Zika virus (ZIKV) has two lineages: African and Asian. Mosquito-borne flaviviruses are thought to replicate initially in dendritic cells and then spread to lymph nodes and the blood stream. Risk for infection through blood transfusion, sexual practices and perinatal transmission exists. The possible routes of perinatal transmission are during delivery, breastfeeding and by close contact between the mother and her newborn. Also, mucocutaneous exposures to the virus by infected blood or monkey bite, organ transplantation or hemodialysis are the other routes of ZIKV transmission. There are two types of ZIKV infection; Zika fever and congenital infection. Clinical presentation of Zika fever varies from asymptomatic infections to a self-limiting febrile disease with low grade fever, conjunctivitis, maculopapular rash, headache, retro-orbital pain and arthritis/arthralgia with periarticular edema, myalgia, vertigo, vomiting and asthenia. This clinical feature could be mistaken for dengue or chikungunya fevers. Microcephaly is the most important and frequently reported clinical picture of suspected congenital Zika syndrome. Laboratory tests are needed for diagnosis of ZIKV infection, because there is no known pathognomonic clinical, biochemical or radiological features. RT-PCR is the most well-liked assay. Serum samples are tested by immunoglobulin G ELISA with ZIKV antigen. Samples are also tested by immunoglobulin M ELISA. There is no certified vaccine or therapeutic medication. In asymptomatic or uncomplicated patients, treatment is not necessary.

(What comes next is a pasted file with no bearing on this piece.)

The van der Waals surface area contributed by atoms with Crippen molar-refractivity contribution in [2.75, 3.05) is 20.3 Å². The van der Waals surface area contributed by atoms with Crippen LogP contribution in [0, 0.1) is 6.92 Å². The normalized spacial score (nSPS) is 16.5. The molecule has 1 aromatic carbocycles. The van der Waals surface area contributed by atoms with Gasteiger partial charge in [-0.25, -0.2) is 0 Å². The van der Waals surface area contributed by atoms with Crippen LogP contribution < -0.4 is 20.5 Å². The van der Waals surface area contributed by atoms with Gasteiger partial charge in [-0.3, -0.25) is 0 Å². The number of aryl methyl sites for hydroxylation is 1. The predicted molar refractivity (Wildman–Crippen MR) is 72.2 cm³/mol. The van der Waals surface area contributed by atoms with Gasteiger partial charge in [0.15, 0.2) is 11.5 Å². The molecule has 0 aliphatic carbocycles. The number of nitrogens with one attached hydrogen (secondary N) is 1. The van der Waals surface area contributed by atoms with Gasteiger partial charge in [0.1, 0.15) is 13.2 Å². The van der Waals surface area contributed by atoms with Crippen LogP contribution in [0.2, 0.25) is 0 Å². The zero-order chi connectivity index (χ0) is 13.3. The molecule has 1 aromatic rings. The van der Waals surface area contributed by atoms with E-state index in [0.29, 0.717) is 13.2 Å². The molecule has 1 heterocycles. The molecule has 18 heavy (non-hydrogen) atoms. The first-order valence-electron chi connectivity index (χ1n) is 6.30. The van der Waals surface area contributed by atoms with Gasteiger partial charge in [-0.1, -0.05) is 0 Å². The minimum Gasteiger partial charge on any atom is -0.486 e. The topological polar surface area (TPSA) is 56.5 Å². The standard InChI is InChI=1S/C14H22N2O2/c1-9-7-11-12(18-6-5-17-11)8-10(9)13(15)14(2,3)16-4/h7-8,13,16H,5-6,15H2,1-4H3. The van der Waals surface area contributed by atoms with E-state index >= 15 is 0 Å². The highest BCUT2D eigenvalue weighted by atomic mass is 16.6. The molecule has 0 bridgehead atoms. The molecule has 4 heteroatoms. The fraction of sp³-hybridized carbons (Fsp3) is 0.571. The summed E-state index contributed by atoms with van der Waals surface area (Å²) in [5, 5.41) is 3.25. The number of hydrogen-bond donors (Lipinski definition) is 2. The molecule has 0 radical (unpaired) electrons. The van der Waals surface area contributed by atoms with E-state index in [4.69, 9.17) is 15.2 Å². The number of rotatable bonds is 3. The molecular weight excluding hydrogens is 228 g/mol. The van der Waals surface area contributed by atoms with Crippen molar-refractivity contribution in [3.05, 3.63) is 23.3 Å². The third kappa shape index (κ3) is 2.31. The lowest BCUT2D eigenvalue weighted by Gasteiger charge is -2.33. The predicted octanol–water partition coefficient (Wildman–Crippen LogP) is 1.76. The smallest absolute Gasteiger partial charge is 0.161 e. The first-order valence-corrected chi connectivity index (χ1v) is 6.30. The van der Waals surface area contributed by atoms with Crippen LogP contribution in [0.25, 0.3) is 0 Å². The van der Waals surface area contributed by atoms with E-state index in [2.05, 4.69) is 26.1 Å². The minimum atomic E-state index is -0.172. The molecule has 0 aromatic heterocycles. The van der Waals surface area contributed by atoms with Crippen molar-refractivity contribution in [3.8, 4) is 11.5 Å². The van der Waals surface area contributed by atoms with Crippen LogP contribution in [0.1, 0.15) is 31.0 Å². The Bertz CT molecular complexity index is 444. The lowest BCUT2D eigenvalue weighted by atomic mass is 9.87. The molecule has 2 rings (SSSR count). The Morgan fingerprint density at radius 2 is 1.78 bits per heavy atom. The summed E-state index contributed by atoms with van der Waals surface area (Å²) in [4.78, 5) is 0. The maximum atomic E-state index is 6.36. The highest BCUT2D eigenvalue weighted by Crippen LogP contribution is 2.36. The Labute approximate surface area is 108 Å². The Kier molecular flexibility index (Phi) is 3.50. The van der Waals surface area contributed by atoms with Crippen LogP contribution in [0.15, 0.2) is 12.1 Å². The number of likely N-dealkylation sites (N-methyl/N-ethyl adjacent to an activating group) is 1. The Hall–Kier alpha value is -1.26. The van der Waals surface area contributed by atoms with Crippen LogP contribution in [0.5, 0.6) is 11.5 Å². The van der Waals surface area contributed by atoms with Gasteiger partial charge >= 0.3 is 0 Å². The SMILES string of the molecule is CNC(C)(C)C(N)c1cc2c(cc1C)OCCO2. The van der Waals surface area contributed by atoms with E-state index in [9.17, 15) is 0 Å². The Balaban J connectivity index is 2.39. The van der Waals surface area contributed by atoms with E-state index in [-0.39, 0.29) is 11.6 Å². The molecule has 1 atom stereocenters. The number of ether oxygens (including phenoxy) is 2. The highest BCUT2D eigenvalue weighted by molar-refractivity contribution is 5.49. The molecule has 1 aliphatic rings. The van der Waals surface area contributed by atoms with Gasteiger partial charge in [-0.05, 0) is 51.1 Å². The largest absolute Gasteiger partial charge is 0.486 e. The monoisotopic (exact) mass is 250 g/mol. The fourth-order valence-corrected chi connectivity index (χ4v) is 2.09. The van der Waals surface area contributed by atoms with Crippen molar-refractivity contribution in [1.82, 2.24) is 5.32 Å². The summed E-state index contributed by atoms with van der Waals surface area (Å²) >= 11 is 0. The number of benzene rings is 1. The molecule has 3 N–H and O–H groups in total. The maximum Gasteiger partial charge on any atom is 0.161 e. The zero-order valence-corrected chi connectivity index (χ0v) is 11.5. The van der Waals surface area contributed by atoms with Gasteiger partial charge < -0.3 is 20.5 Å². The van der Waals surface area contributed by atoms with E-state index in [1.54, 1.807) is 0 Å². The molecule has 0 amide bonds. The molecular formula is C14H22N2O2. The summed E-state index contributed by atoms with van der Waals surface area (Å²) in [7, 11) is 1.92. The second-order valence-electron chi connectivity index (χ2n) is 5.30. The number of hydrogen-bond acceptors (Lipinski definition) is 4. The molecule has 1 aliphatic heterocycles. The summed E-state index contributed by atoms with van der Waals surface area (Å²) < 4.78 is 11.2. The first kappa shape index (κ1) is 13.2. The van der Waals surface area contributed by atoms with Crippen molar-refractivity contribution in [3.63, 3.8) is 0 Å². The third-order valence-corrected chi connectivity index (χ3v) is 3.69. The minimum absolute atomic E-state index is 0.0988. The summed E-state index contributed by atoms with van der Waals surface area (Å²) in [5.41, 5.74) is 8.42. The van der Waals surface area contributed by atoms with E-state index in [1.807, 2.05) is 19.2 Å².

Jamali Moghadam, S. R., Bayrami, S., Jamali Moghadam, S., Golrokhi, R., Golsoorat Pahlaviani, F., & SeyedAlinaghi, S. A. (2016, December 1). Zika virus: A review of literature. Asian Pacific Journal of Tropical Biomedicine. Hainan Medical University. https://doi.org/10.1016/j.apjtb.2016.09.007